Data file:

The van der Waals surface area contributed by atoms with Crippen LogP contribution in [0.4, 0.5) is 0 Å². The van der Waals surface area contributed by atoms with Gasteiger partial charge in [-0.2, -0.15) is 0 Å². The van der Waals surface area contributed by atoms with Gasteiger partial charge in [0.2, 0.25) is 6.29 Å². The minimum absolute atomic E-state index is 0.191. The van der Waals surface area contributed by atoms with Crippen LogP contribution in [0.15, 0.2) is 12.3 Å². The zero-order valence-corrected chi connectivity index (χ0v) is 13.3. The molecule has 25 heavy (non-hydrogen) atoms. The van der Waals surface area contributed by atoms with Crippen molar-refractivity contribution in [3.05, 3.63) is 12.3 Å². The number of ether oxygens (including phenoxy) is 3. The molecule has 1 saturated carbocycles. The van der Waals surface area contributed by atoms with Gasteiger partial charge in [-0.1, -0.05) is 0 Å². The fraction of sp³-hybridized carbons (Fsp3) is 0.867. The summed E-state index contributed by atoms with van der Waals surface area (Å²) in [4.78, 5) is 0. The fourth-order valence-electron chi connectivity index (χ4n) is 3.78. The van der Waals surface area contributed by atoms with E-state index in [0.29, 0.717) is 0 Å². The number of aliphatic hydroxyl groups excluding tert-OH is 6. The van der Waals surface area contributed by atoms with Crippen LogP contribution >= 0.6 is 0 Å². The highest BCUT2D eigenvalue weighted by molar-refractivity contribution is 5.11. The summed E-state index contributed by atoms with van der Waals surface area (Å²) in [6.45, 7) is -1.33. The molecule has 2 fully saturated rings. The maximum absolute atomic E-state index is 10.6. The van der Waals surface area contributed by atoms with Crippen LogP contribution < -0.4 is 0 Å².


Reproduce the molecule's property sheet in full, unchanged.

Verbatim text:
The van der Waals surface area contributed by atoms with Crippen LogP contribution in [0.4, 0.5) is 0 Å². The van der Waals surface area contributed by atoms with Gasteiger partial charge in [-0.2, -0.15) is 0 Å². The van der Waals surface area contributed by atoms with Gasteiger partial charge in [0.2, 0.25) is 6.29 Å². The minimum absolute atomic E-state index is 0.191. The van der Waals surface area contributed by atoms with Crippen LogP contribution in [0.15, 0.2) is 12.3 Å². The zero-order valence-corrected chi connectivity index (χ0v) is 13.3. The molecule has 25 heavy (non-hydrogen) atoms. The van der Waals surface area contributed by atoms with Crippen molar-refractivity contribution in [3.05, 3.63) is 12.3 Å². The number of ether oxygens (including phenoxy) is 3. The molecule has 1 saturated carbocycles. The van der Waals surface area contributed by atoms with Gasteiger partial charge in [-0.1, -0.05) is 0 Å². The fraction of sp³-hybridized carbons (Fsp3) is 0.867. The summed E-state index contributed by atoms with van der Waals surface area (Å²) in [4.78, 5) is 0. The fourth-order valence-electron chi connectivity index (χ4n) is 3.78. The van der Waals surface area contributed by atoms with E-state index in [0.29, 0.717) is 0 Å². The number of aliphatic hydroxyl groups excluding tert-OH is 6. The van der Waals surface area contributed by atoms with Crippen LogP contribution >= 0.6 is 0 Å². The highest BCUT2D eigenvalue weighted by molar-refractivity contribution is 5.11. The summed E-state index contributed by atoms with van der Waals surface area (Å²) in [6.45, 7) is -1.33. The molecule has 2 fully saturated rings. The maximum absolute atomic E-state index is 10.6. The van der Waals surface area contributed by atoms with Crippen LogP contribution < -0.4 is 0 Å².